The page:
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County History

Wolves, Disease Still Rampant in County in 1820

Transcribed by Jaylyn Thacher

Olean Times Herald 2/10/88

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Wolves, Disease Still Rampant in County in 1820

(EDITOR’S NOTE: The information for this article came from Spafford’s Gazeteer, published in 1824; Beers History of Allegany County; and The Wellsville Story, by Hazel M. Shear.)

By Joan Dickenson, Times Herald Staff Writer

ANGELICA—The Allegany County of the early 1820s had 9,330 people. They lived in 13 towns and were served by seven post offices. A total of 2,167 worked in agriculture, while 193 worked in manufacturing and only nine in “commerce.”

The population included 30 foreigners, 12 free blacks, and 17 slaves. Fifteen of the slaves lived in Angelica.

Of the population, only 2,122 were “electors,” men qualified to vote.

The county had 30,362 acres of improved land. The domestic-animal population included 11,109 cattle, 1,326 horses, and 14,966 sheep.

In 1821, 65,623 yards of cloth were made in local homes.

The county had 16 grist mills, 58 sawmills, six oil mills, seven fulling mills, eight carding machines, three “cotton and woolen factories,” five ironworks, one trip hammer, 10 distilleries, and 27 asheries.

PRODUCTION OF potash was the county’s biggest industry. New settlers “cut down trees, rolled them in heaps, and burned them”—not to clear land but to harvest the potash, quite often their only source of cash. As a side benefit, the land was cleared for farming.

It took about 700 bushels of ashes to make one ton of potash fertilizer, which sold for $90 in 1827.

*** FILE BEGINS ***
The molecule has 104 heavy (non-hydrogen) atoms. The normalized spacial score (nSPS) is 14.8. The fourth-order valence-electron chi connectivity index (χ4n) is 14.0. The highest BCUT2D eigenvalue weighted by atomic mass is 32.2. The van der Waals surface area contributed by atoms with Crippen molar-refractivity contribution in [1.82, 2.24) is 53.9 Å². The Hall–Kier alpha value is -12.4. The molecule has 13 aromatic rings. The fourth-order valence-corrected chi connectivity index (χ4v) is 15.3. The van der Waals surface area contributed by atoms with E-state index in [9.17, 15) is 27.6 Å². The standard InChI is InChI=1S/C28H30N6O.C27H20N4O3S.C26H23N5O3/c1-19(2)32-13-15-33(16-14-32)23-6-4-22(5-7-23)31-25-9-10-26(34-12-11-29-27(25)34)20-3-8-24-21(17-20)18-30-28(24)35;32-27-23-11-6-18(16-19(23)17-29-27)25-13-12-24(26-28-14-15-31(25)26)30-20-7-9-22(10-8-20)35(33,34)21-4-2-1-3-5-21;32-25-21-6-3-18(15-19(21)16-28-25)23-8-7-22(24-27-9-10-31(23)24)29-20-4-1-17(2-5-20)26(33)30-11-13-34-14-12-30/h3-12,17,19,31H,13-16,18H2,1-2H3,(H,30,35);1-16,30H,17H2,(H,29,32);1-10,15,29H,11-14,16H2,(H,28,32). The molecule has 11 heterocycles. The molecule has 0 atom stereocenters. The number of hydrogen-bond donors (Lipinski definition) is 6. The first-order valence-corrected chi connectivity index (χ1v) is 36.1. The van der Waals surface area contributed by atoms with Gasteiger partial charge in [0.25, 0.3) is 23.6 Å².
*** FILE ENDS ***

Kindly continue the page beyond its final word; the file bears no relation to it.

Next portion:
The county’s 83 school districts had a combined annual budget of $769. The county had 2,341 children age 5-15, and of those, 2,280 attended school in 1821.

The teachers were often not settled residents but tended to be “traveling strangers who paused to replenish their purses.” Some were foreigners, many were “intemperate,” and all, the History says, were “addicted to the use of the rod.”

For perspective on the $769 budget figure, it’s worth noting that in 1832, “flower” was 3 cents a pound, butter was 20 cents a pound, and calico was 28 cents a yard. A paper of pins cost 13 cents, a pair of “nitten needles” cost 6 cents, and a spelling book, 19 cents.

A carpenter made around $1 a day, but a teacher’s weekly wage ranged from 50 cents to $2, plus board. Teachers boarded in their pupils’ homes, and sometimes augmented their pay by selling textbooks.

THE PRINCIPAL disease reported in 1822 was dysentery, which Beers says, was “most fatal” to children. Beers also says the three chief medical tools were blisters, calomel, and lancet.

Other common diseases included deadly Genesee Fever, a combination of typhoid fever and diphtheria that “seemed to belong to this valley alone,” Hazel Shear wrote. Pneumonia plagued the elderly, scarlet fever or “canker rash” was routine, and whooping cough, measles, mumps, and chicken pox sometimes “took even whole families,” cemetery records show. Neighbors nursed the sick, then carried the disease back to their own families.

Disease wasn’t the only hazard. Mrs. Shear mentions a “story well authenticated in two Angelica families” during the War of 1812. Most of the men were away, and when a pack of wolves came into town, “two brave women shot (them) from their cabin windows.”

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